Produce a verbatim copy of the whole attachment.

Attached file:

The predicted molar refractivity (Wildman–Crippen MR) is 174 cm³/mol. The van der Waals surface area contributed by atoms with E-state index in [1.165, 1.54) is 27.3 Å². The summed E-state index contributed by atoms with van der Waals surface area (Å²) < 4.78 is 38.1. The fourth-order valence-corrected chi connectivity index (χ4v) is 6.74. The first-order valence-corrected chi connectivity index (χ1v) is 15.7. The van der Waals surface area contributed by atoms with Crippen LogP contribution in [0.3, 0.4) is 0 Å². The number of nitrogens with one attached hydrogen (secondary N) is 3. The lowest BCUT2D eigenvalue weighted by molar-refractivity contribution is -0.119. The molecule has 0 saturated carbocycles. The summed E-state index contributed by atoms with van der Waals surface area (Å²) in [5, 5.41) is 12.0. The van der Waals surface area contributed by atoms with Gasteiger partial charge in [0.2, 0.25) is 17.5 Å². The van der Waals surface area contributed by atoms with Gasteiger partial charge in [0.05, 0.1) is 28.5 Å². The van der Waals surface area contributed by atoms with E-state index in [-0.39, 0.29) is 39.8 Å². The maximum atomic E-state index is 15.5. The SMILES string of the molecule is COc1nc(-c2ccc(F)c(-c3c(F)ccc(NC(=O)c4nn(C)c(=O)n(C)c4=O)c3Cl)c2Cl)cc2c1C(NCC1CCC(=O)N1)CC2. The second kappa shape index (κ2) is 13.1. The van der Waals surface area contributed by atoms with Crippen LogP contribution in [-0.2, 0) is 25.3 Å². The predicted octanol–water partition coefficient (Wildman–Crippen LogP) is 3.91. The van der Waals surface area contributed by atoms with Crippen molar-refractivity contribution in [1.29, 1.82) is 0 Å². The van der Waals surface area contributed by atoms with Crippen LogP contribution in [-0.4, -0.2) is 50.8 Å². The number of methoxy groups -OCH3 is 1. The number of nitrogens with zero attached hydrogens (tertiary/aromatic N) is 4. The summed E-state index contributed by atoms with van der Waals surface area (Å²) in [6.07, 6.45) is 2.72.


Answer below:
The predicted molar refractivity (Wildman–Crippen MR) is 174 cm³/mol. The van der Waals surface area contributed by atoms with E-state index in [1.165, 1.54) is 27.3 Å². The summed E-state index contributed by atoms with van der Waals surface area (Å²) < 4.78 is 38.1. The fourth-order valence-corrected chi connectivity index (χ4v) is 6.74. The first-order valence-corrected chi connectivity index (χ1v) is 15.7. The van der Waals surface area contributed by atoms with Crippen LogP contribution in [0.3, 0.4) is 0 Å². The number of nitrogens with one attached hydrogen (secondary N) is 3. The lowest BCUT2D eigenvalue weighted by molar-refractivity contribution is -0.119. The molecule has 0 saturated carbocycles. The summed E-state index contributed by atoms with van der Waals surface area (Å²) in [5, 5.41) is 12.0. The van der Waals surface area contributed by atoms with Gasteiger partial charge in [0.2, 0.25) is 17.5 Å². The van der Waals surface area contributed by atoms with Gasteiger partial charge in [0.05, 0.1) is 28.5 Å². The van der Waals surface area contributed by atoms with E-state index in [-0.39, 0.29) is 39.8 Å². The maximum atomic E-state index is 15.5. The SMILES string of the molecule is COc1nc(-c2ccc(F)c(-c3c(F)ccc(NC(=O)c4nn(C)c(=O)n(C)c4=O)c3Cl)c2Cl)cc2c1C(NCC1CCC(=O)N1)CC2. The second kappa shape index (κ2) is 13.1. The van der Waals surface area contributed by atoms with Crippen LogP contribution in [-0.2, 0) is 25.3 Å². The predicted octanol–water partition coefficient (Wildman–Crippen LogP) is 3.91. The van der Waals surface area contributed by atoms with Crippen molar-refractivity contribution in [1.29, 1.82) is 0 Å². The van der Waals surface area contributed by atoms with Crippen LogP contribution in [-0.4, -0.2) is 50.8 Å². The number of methoxy groups -OCH3 is 1. The number of nitrogens with zero attached hydrogens (tertiary/aromatic N) is 4. The summed E-state index contributed by atoms with van der Waals surface area (Å²) in [6.07, 6.45) is 2.72.